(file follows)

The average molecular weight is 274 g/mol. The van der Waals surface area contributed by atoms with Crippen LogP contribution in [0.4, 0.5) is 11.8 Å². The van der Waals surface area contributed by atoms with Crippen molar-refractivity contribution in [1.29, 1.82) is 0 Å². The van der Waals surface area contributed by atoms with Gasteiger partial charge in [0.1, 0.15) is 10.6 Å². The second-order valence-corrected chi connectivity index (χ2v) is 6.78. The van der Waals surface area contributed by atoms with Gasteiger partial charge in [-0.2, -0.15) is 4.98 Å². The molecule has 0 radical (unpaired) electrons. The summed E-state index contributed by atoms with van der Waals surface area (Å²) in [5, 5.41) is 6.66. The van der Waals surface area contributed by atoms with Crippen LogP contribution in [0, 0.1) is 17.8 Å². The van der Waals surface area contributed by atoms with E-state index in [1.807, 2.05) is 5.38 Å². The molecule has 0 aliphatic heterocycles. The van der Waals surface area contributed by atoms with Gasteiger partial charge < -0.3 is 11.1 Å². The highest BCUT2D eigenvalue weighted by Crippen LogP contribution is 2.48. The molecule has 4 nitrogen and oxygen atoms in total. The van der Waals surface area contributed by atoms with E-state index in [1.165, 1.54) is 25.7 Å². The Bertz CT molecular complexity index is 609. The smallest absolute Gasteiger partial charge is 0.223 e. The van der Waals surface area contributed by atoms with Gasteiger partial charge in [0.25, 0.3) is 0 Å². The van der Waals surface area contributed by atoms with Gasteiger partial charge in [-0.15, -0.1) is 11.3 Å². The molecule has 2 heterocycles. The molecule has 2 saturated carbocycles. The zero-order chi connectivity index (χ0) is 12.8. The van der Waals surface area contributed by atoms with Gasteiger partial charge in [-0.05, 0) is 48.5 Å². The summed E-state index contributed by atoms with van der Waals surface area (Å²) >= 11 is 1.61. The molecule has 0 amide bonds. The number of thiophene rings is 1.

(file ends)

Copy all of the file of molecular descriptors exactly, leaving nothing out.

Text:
The average molecular weight is 274 g/mol. The van der Waals surface area contributed by atoms with Crippen LogP contribution in [0.4, 0.5) is 11.8 Å². The van der Waals surface area contributed by atoms with Crippen molar-refractivity contribution in [1.29, 1.82) is 0 Å². The van der Waals surface area contributed by atoms with Gasteiger partial charge in [0.1, 0.15) is 10.6 Å². The second-order valence-corrected chi connectivity index (χ2v) is 6.78. The van der Waals surface area contributed by atoms with Gasteiger partial charge in [-0.2, -0.15) is 4.98 Å². The molecule has 0 radical (unpaired) electrons. The summed E-state index contributed by atoms with van der Waals surface area (Å²) in [5, 5.41) is 6.66. The van der Waals surface area contributed by atoms with Crippen LogP contribution in [0, 0.1) is 17.8 Å². The van der Waals surface area contributed by atoms with E-state index in [1.807, 2.05) is 5.38 Å². The molecule has 0 aliphatic heterocycles. The van der Waals surface area contributed by atoms with Gasteiger partial charge < -0.3 is 11.1 Å². The highest BCUT2D eigenvalue weighted by Crippen LogP contribution is 2.48. The molecule has 4 nitrogen and oxygen atoms in total. The van der Waals surface area contributed by atoms with E-state index in [1.165, 1.54) is 25.7 Å². The Bertz CT molecular complexity index is 609. The smallest absolute Gasteiger partial charge is 0.223 e. The van der Waals surface area contributed by atoms with Gasteiger partial charge in [0.25, 0.3) is 0 Å². The van der Waals surface area contributed by atoms with Gasteiger partial charge in [-0.15, -0.1) is 11.3 Å². The molecule has 2 heterocycles. The molecule has 2 saturated carbocycles. The zero-order chi connectivity index (χ0) is 12.8. The van der Waals surface area contributed by atoms with Gasteiger partial charge in [-0.05, 0) is 48.5 Å². The summed E-state index contributed by atoms with van der Waals surface area (Å²) >= 11 is 1.61. The molecule has 0 amide bonds. The number of thiophene rings is 1.